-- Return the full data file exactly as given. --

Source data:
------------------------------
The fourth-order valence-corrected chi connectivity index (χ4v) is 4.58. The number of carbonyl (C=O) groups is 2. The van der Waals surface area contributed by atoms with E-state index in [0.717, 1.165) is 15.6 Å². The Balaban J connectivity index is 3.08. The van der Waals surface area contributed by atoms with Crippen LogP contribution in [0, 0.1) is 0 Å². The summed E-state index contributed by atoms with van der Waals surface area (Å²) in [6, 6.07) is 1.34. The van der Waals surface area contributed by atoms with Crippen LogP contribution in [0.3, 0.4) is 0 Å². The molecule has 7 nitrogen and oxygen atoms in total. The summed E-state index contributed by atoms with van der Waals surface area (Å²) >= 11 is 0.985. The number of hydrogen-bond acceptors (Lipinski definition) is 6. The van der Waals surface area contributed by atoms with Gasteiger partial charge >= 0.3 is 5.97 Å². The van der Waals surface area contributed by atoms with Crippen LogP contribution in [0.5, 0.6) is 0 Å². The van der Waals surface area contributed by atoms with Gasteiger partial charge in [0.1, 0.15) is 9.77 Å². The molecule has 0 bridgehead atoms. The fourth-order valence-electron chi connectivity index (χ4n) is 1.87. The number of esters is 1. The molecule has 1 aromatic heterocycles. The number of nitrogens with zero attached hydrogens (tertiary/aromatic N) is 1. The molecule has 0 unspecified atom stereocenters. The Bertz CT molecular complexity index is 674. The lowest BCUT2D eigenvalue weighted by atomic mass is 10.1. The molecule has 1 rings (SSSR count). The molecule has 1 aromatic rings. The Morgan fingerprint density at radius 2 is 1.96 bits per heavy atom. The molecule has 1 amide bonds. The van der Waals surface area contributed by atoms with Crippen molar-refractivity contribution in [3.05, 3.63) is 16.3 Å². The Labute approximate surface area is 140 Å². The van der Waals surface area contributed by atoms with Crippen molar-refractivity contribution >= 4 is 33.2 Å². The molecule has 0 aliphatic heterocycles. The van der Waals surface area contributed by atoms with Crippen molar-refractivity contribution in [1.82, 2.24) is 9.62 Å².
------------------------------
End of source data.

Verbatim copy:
The fourth-order valence-corrected chi connectivity index (χ4v) is 4.58. The number of carbonyl (C=O) groups is 2. The van der Waals surface area contributed by atoms with E-state index in [0.717, 1.165) is 15.6 Å². The Balaban J connectivity index is 3.08. The van der Waals surface area contributed by atoms with Crippen LogP contribution in [0, 0.1) is 0 Å². The summed E-state index contributed by atoms with van der Waals surface area (Å²) in [6, 6.07) is 1.34. The van der Waals surface area contributed by atoms with Crippen LogP contribution in [0.3, 0.4) is 0 Å². The molecule has 7 nitrogen and oxygen atoms in total. The summed E-state index contributed by atoms with van der Waals surface area (Å²) >= 11 is 0.985. The number of hydrogen-bond acceptors (Lipinski definition) is 6. The van der Waals surface area contributed by atoms with Gasteiger partial charge >= 0.3 is 5.97 Å². The van der Waals surface area contributed by atoms with Crippen LogP contribution in [0.5, 0.6) is 0 Å². The van der Waals surface area contributed by atoms with Gasteiger partial charge in [0.1, 0.15) is 9.77 Å². The molecule has 0 bridgehead atoms. The fourth-order valence-electron chi connectivity index (χ4n) is 1.87. The number of esters is 1. The molecule has 1 aromatic heterocycles. The number of nitrogens with zero attached hydrogens (tertiary/aromatic N) is 1. The molecule has 0 unspecified atom stereocenters. The Bertz CT molecular complexity index is 674. The lowest BCUT2D eigenvalue weighted by atomic mass is 10.1. The molecule has 1 rings (SSSR count). The molecule has 1 aromatic rings. The Morgan fingerprint density at radius 2 is 1.96 bits per heavy atom. The molecule has 1 amide bonds. The van der Waals surface area contributed by atoms with Crippen molar-refractivity contribution in [3.05, 3.63) is 16.3 Å². The Labute approximate surface area is 140 Å². The van der Waals surface area contributed by atoms with Crippen molar-refractivity contribution >= 4 is 33.2 Å². The molecule has 0 aliphatic heterocycles. The van der Waals surface area contributed by atoms with Crippen molar-refractivity contribution in [1.82, 2.24) is 9.62 Å².